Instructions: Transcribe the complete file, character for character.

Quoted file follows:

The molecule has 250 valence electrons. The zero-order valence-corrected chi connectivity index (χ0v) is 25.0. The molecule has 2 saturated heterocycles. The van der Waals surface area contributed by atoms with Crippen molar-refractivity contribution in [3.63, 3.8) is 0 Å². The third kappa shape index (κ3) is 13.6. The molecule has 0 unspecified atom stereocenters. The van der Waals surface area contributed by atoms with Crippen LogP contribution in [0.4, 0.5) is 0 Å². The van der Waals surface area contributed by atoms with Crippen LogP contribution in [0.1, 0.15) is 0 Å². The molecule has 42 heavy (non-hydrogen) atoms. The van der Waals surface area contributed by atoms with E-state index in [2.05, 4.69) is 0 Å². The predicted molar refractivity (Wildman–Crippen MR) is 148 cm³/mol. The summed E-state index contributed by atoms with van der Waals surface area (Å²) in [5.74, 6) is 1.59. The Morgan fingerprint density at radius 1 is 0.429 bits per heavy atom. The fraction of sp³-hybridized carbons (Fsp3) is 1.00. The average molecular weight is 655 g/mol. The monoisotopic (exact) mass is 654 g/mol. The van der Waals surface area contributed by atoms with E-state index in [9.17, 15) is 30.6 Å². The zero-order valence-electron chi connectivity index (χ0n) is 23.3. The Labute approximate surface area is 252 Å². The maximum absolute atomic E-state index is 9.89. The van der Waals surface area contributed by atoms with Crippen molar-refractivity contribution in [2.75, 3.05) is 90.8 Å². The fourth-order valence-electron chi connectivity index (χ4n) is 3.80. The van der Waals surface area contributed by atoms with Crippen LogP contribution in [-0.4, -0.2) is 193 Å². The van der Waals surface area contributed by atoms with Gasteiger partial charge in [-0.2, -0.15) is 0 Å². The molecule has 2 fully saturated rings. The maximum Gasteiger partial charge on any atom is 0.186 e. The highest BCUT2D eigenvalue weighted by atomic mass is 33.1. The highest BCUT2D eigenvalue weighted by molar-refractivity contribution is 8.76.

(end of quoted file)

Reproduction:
The molecule has 250 valence electrons. The zero-order valence-corrected chi connectivity index (χ0v) is 25.0. The molecule has 2 saturated heterocycles. The van der Waals surface area contributed by atoms with Crippen molar-refractivity contribution in [3.63, 3.8) is 0 Å². The third kappa shape index (κ3) is 13.6. The molecule has 0 unspecified atom stereocenters. The van der Waals surface area contributed by atoms with Crippen LogP contribution in [0.4, 0.5) is 0 Å². The van der Waals surface area contributed by atoms with Crippen LogP contribution in [0.1, 0.15) is 0 Å². The molecule has 42 heavy (non-hydrogen) atoms. The van der Waals surface area contributed by atoms with E-state index in [2.05, 4.69) is 0 Å². The predicted molar refractivity (Wildman–Crippen MR) is 148 cm³/mol. The summed E-state index contributed by atoms with van der Waals surface area (Å²) in [5.74, 6) is 1.59. The Morgan fingerprint density at radius 1 is 0.429 bits per heavy atom. The fraction of sp³-hybridized carbons (Fsp3) is 1.00. The average molecular weight is 655 g/mol. The monoisotopic (exact) mass is 654 g/mol. The van der Waals surface area contributed by atoms with E-state index in [9.17, 15) is 30.6 Å². The zero-order valence-electron chi connectivity index (χ0n) is 23.3. The Labute approximate surface area is 252 Å². The maximum absolute atomic E-state index is 9.89. The van der Waals surface area contributed by atoms with Crippen molar-refractivity contribution in [2.75, 3.05) is 90.8 Å². The fourth-order valence-electron chi connectivity index (χ4n) is 3.80. The van der Waals surface area contributed by atoms with Crippen LogP contribution in [-0.4, -0.2) is 193 Å². The van der Waals surface area contributed by atoms with Gasteiger partial charge in [-0.2, -0.15) is 0 Å². The molecule has 2 fully saturated rings. The maximum Gasteiger partial charge on any atom is 0.186 e. The highest BCUT2D eigenvalue weighted by atomic mass is 33.1. The highest BCUT2D eigenvalue weighted by molar-refractivity contribution is 8.76.